Repeated pooling and evaporation of water built this expansive salt pan in northern Namibia.
Almost all of the 46 centimeters (18 inches) of rain that falls in Etosha National Park each year arrives between October and March. The influx of moisture—a boon for the wildlife—completely transforms the landscape. It greens parched grasslands, replenishes ephemeral streams and watering holes, and sometimes pools enough to cover a flat basin with a layer of water that extends for thousands of square kilometers.
When the rains slow and then cease during the dry season (April through September), any water in the basin slowly evaporates, depositing salt and other minerals on the land surface in the process. Over time, this cycle of flooding and evaporation has built up a mineral-encrusted surface called a salt pan. In fact, the striking white surface of the salt pan is what originally earned Etosha Pan its name. In the language of the local Ovambo people, etosha means "great white place."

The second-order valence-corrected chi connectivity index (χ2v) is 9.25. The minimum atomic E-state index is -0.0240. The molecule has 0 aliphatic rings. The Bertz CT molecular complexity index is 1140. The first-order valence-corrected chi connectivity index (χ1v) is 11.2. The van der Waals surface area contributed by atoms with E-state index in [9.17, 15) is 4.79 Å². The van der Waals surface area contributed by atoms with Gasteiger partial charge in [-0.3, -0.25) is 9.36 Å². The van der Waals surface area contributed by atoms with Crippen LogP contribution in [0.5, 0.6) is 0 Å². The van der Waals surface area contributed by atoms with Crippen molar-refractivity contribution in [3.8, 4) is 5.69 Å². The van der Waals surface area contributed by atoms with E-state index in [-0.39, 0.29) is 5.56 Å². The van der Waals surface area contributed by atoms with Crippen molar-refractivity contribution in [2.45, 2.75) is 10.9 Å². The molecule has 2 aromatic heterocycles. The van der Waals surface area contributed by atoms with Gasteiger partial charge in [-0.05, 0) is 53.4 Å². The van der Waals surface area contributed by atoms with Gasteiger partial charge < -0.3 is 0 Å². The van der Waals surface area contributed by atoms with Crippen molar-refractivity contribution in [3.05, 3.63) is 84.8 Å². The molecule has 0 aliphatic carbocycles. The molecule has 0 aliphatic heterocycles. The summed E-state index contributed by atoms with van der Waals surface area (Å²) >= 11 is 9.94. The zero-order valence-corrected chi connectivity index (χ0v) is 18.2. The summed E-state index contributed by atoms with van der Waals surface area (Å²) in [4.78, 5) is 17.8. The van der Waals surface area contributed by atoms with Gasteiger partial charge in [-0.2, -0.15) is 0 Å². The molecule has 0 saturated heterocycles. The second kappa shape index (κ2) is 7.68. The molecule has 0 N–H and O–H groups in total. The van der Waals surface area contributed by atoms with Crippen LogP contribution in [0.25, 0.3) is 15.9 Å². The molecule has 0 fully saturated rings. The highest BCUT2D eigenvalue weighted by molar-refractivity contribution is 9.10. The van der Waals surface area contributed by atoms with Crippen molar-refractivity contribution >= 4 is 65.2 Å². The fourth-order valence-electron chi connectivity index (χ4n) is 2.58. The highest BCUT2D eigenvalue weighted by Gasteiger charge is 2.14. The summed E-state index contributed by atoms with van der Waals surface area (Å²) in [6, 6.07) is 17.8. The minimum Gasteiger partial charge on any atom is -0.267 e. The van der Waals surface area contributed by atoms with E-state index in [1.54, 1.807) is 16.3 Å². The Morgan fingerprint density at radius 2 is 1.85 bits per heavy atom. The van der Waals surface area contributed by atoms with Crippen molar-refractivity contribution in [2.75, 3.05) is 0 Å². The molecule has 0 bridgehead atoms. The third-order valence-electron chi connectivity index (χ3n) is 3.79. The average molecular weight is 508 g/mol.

Continue reading at NASA Earth Observatory
Image via NASA Earth Observatory
>> Read the Full Article